Web Marketing KPIs: Competitiveness Indicators Part 2—Competitive Advantage Index

As with all MeasureMyBrand KPIs, the Competitive Advantage Index was developed based on decades of b2b marketing experience. It likely has value in consumer brand marketing as well, but b2c brands should conduct their own evaluations.Competitive Advantage Index

With competitiveness indicators, it’s important for brands to first isolate and prioritize their competitive environment by identifying key competitors that pose the greatest threat to business success. Why? Because if a brand does well among this group, the probability of sustained business growth is high. Typically a competitive group should include no more than five companies (or brands), otherwise marketing resources could be spread too broadly to be effective.

When developed properly, competitiveness KPIs provide insight into the brand’s market competitiveness. They’re valuable both as snapshots in time and as a developing trends.

Web Measurement Redux
A core premise from an earlier post is that the Web is a market, not just a channel. It’s actually a ubiquitous network of content used as the basis for an economic exchange. Whether or not you’re a web transaction-oriented business, the Web acts a “place” where sellers and buyers come together to do business.

Elevating the Web from “marketing” to “a market” opens up new ways to measure and report strategic web marketing performance. Note that it’s important that web marketing is distinguished from online marketing, which includes email marketing.

Recognizing that the Web is a market means that certain web market trends are critical business success factors. These factors, then, can be measured using a set of market-level key performance indicators (KPIs), of which the Competitive Advantage Index is one.

Competitive Advantage Index™
The Competitive Advantage Index (CAI) is the only indicator in our web marketing KPI set that’s based on an index. The reason for an index is because measuring competitive advantage is complicated because a genuine performance measurement must be compared—both individually and as a group.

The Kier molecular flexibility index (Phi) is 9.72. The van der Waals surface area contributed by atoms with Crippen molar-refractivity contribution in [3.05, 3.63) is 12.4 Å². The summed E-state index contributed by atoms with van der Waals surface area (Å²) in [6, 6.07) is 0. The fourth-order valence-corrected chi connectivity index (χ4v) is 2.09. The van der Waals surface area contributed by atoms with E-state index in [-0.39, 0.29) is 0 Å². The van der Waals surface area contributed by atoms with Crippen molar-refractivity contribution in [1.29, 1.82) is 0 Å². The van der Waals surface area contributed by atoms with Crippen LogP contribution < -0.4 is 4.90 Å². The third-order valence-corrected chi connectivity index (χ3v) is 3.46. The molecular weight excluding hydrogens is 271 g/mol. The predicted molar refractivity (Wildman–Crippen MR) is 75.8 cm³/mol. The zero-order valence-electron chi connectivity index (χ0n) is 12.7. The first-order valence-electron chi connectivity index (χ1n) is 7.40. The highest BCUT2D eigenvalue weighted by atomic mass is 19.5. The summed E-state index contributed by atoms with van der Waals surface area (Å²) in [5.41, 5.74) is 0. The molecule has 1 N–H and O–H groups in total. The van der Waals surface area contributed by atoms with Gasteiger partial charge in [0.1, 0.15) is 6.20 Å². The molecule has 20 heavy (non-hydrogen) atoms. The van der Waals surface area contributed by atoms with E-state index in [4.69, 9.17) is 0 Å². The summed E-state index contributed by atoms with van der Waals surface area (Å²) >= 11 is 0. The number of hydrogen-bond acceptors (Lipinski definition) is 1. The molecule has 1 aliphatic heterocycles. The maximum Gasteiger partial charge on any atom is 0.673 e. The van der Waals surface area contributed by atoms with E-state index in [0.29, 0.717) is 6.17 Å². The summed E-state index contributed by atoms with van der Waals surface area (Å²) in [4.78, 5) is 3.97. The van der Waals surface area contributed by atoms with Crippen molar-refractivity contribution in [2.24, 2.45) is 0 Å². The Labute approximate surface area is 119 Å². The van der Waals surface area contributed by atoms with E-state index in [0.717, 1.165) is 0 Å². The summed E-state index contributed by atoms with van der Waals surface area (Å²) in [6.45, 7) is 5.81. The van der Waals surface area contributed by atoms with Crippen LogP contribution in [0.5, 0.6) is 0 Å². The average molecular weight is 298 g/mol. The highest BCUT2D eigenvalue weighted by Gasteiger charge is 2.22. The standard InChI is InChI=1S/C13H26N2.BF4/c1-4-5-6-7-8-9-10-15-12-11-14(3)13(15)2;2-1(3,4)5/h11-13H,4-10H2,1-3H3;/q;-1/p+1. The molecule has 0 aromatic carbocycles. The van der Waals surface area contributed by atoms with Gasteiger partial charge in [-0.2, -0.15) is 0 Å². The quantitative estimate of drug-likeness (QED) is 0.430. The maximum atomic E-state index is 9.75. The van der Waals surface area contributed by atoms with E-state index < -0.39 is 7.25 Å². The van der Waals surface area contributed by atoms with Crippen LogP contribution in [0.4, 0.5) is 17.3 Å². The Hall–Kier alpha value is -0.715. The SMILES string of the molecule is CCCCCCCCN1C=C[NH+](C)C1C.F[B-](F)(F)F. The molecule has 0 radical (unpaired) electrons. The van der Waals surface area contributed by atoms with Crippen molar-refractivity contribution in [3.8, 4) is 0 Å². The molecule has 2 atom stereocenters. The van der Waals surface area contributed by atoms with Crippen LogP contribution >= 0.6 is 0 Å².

Essentially, an index is a “statistical measure of changes in a representative group of individual data points.” So, an index that measures competitive advantage would have a brand and its competitors collectively act as the representative group. The data points are factors that may heavily influence a brand’s competitiveness in the Web as a market.

As with all our KPIs, the Competitive Advantage Index (CAI) uses data collected from paid, owned, and earned web presence. The CAI, in many ways, is a combination of brand preference and webshare. The biggest factor (though not the only one) that distinguishes it from these two is non-branded search performance.

Keyword search results are critical for measuring a brand’s competitive advantage on the Web. If its web presence isn’t performing well in non-branded search, it doesn’t bode well for building a strong online brand. This, in turn, weighs negatively on the future prospects of the business.

The way the CAI works is that a brand is rated from -10 to +10, in comparison to the group as a whole, which includes the brand. A rating above +.67 (one standard deviation) indicates a competitive advantage and a rating below -.67 indicates competitive weakness. The higher (or lower) the number, the stronger (or weaker) is the brand’s competitiveness among the group.

What’s Behind the Index
The CAI is the only indicator in the web marketing KPI set that’s based on an index for reasons noted above. But as with the other KPIs (except Competitive Webshare), the CAI uses both quantitative and qualitative data. The way our index works is that a brand is rated in comparison to the group as a whole, which includes the brand.

Our methodology for developing the Competitive Advantage Index followed these steps:

  1. An examination of most all available raw data and metadata for paid, owned, earned and shared content from each of four web marketing channels: Press, Social, Website/Search, and Advertising;
  2. A narrowing social media data sources to include those most important to b2b marketers — LinkedIn, Twitter, Facebook, YouTube, and Google+;
  3. A narrowing of advertising data sources to include those most important to b2b marketers — search and display
  4. Determining which quantitative dimensions are core to competitiveness, like webshare;
  5. Determining which qualitative dimensions can be used to represent an advantage, like search rank.
  6. Grouping the data to create a comparative norm by which the brand is rated using an algorithm.

At the end of this process, we found that in excess of 20 data dimensions are important in calculating an index that fairly represents a web market competitive advantage. We then developed an index and rating.

Get more. 

Don’t want to sift through our individual KPI blog posts?  Download the Web Marketing KPIs white paper.

The Web is a Market, Not Just a Channel.™ is a seminal white paper on the need for marketers to expand how they view the Web.

Learn about web presence optimization as a web marketing strategy.

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